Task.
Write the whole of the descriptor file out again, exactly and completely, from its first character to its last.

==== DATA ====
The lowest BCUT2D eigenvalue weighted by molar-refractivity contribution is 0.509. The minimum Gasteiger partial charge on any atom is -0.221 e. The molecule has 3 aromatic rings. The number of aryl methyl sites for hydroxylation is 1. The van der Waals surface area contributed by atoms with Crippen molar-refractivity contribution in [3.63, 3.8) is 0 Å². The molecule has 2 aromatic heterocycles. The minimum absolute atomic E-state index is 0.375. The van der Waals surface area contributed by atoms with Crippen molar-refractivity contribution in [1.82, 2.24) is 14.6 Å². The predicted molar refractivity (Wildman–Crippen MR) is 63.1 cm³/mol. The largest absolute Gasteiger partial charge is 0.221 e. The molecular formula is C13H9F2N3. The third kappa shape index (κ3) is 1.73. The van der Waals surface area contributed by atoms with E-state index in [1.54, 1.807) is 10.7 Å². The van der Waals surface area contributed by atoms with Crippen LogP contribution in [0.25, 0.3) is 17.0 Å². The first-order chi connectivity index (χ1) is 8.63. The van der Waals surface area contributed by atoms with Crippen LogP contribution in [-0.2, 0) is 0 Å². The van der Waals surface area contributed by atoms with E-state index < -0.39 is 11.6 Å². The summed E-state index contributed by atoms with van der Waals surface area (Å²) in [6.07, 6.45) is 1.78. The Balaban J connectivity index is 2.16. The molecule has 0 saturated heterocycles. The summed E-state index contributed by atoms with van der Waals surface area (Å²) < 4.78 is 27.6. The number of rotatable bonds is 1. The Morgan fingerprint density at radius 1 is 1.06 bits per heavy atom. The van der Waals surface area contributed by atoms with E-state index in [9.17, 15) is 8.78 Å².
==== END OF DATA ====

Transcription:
The lowest BCUT2D eigenvalue weighted by molar-refractivity contribution is 0.509. The minimum Gasteiger partial charge on any atom is -0.221 e. The molecule has 3 aromatic rings. The number of aryl methyl sites for hydroxylation is 1. The van der Waals surface area contributed by atoms with Crippen molar-refractivity contribution in [3.63, 3.8) is 0 Å². The molecule has 2 aromatic heterocycles. The minimum absolute atomic E-state index is 0.375. The van der Waals surface area contributed by atoms with Crippen molar-refractivity contribution in [1.82, 2.24) is 14.6 Å². The predicted molar refractivity (Wildman–Crippen MR) is 63.1 cm³/mol. The largest absolute Gasteiger partial charge is 0.221 e. The molecular formula is C13H9F2N3. The third kappa shape index (κ3) is 1.73. The van der Waals surface area contributed by atoms with E-state index in [1.54, 1.807) is 10.7 Å². The van der Waals surface area contributed by atoms with Crippen LogP contribution in [0.25, 0.3) is 17.0 Å². The first-order chi connectivity index (χ1) is 8.63. The van der Waals surface area contributed by atoms with Crippen LogP contribution in [-0.2, 0) is 0 Å². The van der Waals surface area contributed by atoms with E-state index < -0.39 is 11.6 Å². The summed E-state index contributed by atoms with van der Waals surface area (Å²) in [6.07, 6.45) is 1.78. The Balaban J connectivity index is 2.16. The molecule has 0 saturated heterocycles. The summed E-state index contributed by atoms with van der Waals surface area (Å²) < 4.78 is 27.6. The number of rotatable bonds is 1. The Morgan fingerprint density at radius 1 is 1.06 bits per heavy atom. The van der Waals surface area contributed by atoms with E-state index in [9.17, 15) is 8.78 Å².